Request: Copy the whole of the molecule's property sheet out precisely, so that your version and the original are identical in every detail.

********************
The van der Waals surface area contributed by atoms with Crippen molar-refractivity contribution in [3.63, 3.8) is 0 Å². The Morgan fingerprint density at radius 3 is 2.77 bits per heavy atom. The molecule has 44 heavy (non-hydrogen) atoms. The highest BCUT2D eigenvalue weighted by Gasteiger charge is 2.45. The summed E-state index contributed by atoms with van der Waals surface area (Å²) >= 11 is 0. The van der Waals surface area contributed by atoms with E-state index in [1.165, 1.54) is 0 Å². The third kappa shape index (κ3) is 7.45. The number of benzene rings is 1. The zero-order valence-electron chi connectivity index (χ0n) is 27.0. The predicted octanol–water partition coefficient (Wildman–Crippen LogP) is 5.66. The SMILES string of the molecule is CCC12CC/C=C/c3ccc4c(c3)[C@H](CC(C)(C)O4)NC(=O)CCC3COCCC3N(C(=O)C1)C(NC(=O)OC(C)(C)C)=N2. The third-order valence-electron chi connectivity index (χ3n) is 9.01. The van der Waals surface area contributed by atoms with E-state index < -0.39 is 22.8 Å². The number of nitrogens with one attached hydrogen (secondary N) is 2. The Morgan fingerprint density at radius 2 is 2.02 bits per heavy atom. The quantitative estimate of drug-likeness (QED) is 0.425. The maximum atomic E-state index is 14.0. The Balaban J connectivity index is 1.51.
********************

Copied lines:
The van der Waals surface area contributed by atoms with Crippen molar-refractivity contribution in [3.63, 3.8) is 0 Å². The Morgan fingerprint density at radius 3 is 2.77 bits per heavy atom. The molecule has 44 heavy (non-hydrogen) atoms. The highest BCUT2D eigenvalue weighted by Gasteiger charge is 2.45. The summed E-state index contributed by atoms with van der Waals surface area (Å²) >= 11 is 0. The van der Waals surface area contributed by atoms with E-state index in [1.165, 1.54) is 0 Å². The third kappa shape index (κ3) is 7.45. The number of benzene rings is 1. The zero-order valence-electron chi connectivity index (χ0n) is 27.0. The predicted octanol–water partition coefficient (Wildman–Crippen LogP) is 5.66. The SMILES string of the molecule is CCC12CC/C=C/c3ccc4c(c3)[C@H](CC(C)(C)O4)NC(=O)CCC3COCCC3N(C(=O)C1)C(NC(=O)OC(C)(C)C)=N2. The third-order valence-electron chi connectivity index (χ3n) is 9.01. The van der Waals surface area contributed by atoms with E-state index < -0.39 is 22.8 Å². The number of nitrogens with one attached hydrogen (secondary N) is 2. The Morgan fingerprint density at radius 2 is 2.02 bits per heavy atom. The quantitative estimate of drug-likeness (QED) is 0.425. The maximum atomic E-state index is 14.0. The Balaban J connectivity index is 1.51.